Tharsis Sleeps

The embroidery in this animation is the first clue that this is not your average heavy metal music video.

What’s the connection between embroidery and heavy metal music? The answer is this music video for "Tharsis Sleeps" by Throne, a three-piece doom metal band from London.

The epic embroidered stop-motion animation, directed by the band’s vocalist and guitarist, Nicos Livsey, is a labour of love whose production is a weird mishmash of high-tech and handmade. Each frame of the video was drawn by hand on a tablet, translated into an embroidery pattern, machine stitched and then photographed, to make this crazy visual journey.

The animation was produced over a period of eight months by Livsey and his frequent collaborator Tom Bunker. He writes the band's lyrics after the music has been composed, interpreting the sound and deciding on the track's subject matter. In this instance he was able to carry his ideas further by translating them into visuals. This is familiar territory for the multi-talented Livsey as, apart from his musical activities, he is an in-demand freelance animator, illustrator and director known for his work for Addidas, BBC Radio 1 and This Is It Collective.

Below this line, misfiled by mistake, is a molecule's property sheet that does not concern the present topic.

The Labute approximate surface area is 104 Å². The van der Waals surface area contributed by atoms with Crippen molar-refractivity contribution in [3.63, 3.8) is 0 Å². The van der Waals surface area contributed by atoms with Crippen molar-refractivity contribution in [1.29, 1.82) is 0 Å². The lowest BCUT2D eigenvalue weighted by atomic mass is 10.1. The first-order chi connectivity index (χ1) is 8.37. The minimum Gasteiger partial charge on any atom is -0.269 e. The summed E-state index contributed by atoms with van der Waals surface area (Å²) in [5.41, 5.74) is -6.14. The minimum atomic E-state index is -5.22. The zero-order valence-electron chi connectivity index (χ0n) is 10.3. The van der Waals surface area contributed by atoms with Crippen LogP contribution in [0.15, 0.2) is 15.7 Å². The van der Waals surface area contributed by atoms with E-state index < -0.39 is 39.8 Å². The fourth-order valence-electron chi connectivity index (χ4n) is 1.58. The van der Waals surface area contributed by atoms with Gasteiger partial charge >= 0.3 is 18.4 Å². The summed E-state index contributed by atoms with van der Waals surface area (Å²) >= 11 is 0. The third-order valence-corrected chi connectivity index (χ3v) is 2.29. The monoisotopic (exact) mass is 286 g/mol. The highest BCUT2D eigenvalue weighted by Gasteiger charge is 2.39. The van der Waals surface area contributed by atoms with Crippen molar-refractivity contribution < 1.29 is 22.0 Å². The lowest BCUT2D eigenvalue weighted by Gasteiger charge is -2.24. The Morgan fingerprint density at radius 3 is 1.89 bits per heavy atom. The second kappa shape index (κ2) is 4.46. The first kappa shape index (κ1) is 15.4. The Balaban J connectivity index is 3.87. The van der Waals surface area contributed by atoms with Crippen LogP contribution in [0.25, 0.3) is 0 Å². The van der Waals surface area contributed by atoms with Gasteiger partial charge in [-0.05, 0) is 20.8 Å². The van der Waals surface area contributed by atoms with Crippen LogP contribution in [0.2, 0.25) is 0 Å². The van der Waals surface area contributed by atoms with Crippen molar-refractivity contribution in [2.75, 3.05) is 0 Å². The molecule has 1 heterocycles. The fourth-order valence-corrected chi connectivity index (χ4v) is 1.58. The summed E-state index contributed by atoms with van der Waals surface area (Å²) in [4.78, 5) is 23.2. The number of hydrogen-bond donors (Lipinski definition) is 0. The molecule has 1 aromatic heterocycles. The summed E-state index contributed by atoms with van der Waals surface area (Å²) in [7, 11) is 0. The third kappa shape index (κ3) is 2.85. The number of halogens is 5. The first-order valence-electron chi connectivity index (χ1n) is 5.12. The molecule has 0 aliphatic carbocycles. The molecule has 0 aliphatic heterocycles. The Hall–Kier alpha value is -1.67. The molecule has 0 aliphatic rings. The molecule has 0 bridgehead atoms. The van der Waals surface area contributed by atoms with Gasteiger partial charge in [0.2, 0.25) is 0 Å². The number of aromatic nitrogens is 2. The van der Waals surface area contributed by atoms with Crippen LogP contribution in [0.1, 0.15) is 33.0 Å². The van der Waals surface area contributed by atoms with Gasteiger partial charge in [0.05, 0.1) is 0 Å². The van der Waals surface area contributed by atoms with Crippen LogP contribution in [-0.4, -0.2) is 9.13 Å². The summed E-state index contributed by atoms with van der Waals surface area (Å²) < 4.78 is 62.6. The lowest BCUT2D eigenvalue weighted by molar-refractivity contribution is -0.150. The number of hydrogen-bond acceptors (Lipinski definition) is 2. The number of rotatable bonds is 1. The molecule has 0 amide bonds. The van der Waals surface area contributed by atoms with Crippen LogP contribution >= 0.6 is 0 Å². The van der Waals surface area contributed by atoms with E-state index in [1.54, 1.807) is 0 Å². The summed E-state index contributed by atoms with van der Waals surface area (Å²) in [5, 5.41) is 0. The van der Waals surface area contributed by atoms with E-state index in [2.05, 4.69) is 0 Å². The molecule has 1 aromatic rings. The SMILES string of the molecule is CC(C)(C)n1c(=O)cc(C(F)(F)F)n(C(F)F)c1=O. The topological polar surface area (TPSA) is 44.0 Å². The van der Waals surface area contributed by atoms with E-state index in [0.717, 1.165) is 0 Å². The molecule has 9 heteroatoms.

For this music video he looked for inspiration to the embroidered rock and metal band patches that caught his eye as a youth. He remembered encountering an embroidery machine as a child and being mesmerised by it. Years later when designing band patches himself, he realised it was a nifty way to create images for animation.

The video started as a 90-second short in black and white and was only upgraded to a full-length video complete with narrative when sewing machine company Brother offered the band the use of some cutting-edge equipment. However, with the prospect of 3,000 individual frames to create, digitise, embroider and photograph, the full scope of the project began to dawn on Livsey and Bunker. The massive undertaking made them more determined. The two ran a Kickstarter campaign that was a success in just 17 days, raising nearly £8,000 to help them afford materials, outsource some of the digitising and mount an exhibition that capped the project.

Livsey's graphic style was inspired by 1950s-era images from NASA and science fiction, he says, adding a retro touch that suits the music of this doom metal outfit. The fact that it's the band's first music video makes it all the more remarkable.